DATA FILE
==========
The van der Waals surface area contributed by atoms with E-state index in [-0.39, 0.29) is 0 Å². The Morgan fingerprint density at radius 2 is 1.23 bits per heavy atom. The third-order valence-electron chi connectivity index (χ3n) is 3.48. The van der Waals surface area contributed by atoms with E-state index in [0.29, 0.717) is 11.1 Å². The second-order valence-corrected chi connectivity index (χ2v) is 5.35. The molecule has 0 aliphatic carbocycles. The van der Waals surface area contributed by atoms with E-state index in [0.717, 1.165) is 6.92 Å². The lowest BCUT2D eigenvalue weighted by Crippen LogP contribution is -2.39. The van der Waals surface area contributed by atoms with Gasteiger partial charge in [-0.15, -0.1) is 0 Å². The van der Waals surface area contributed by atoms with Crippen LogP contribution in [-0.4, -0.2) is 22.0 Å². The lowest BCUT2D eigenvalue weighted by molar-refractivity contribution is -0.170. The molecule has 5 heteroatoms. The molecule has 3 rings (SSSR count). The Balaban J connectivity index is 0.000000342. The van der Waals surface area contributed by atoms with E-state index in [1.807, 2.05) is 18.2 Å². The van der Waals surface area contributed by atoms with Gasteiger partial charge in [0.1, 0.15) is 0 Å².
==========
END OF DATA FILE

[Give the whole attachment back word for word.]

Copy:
The van der Waals surface area contributed by atoms with E-state index in [-0.39, 0.29) is 0 Å². The Morgan fingerprint density at radius 2 is 1.23 bits per heavy atom. The third-order valence-electron chi connectivity index (χ3n) is 3.48. The van der Waals surface area contributed by atoms with E-state index in [0.29, 0.717) is 11.1 Å². The second-order valence-corrected chi connectivity index (χ2v) is 5.35. The molecule has 0 aliphatic carbocycles. The van der Waals surface area contributed by atoms with E-state index in [0.717, 1.165) is 6.92 Å². The lowest BCUT2D eigenvalue weighted by Crippen LogP contribution is -2.39. The van der Waals surface area contributed by atoms with Gasteiger partial charge in [-0.15, -0.1) is 0 Å². The van der Waals surface area contributed by atoms with Crippen LogP contribution in [-0.4, -0.2) is 22.0 Å². The lowest BCUT2D eigenvalue weighted by molar-refractivity contribution is -0.170. The molecule has 5 heteroatoms. The molecule has 3 rings (SSSR count). The Balaban J connectivity index is 0.000000342. The van der Waals surface area contributed by atoms with E-state index in [1.807, 2.05) is 18.2 Å². The van der Waals surface area contributed by atoms with Gasteiger partial charge in [0.1, 0.15) is 0 Å².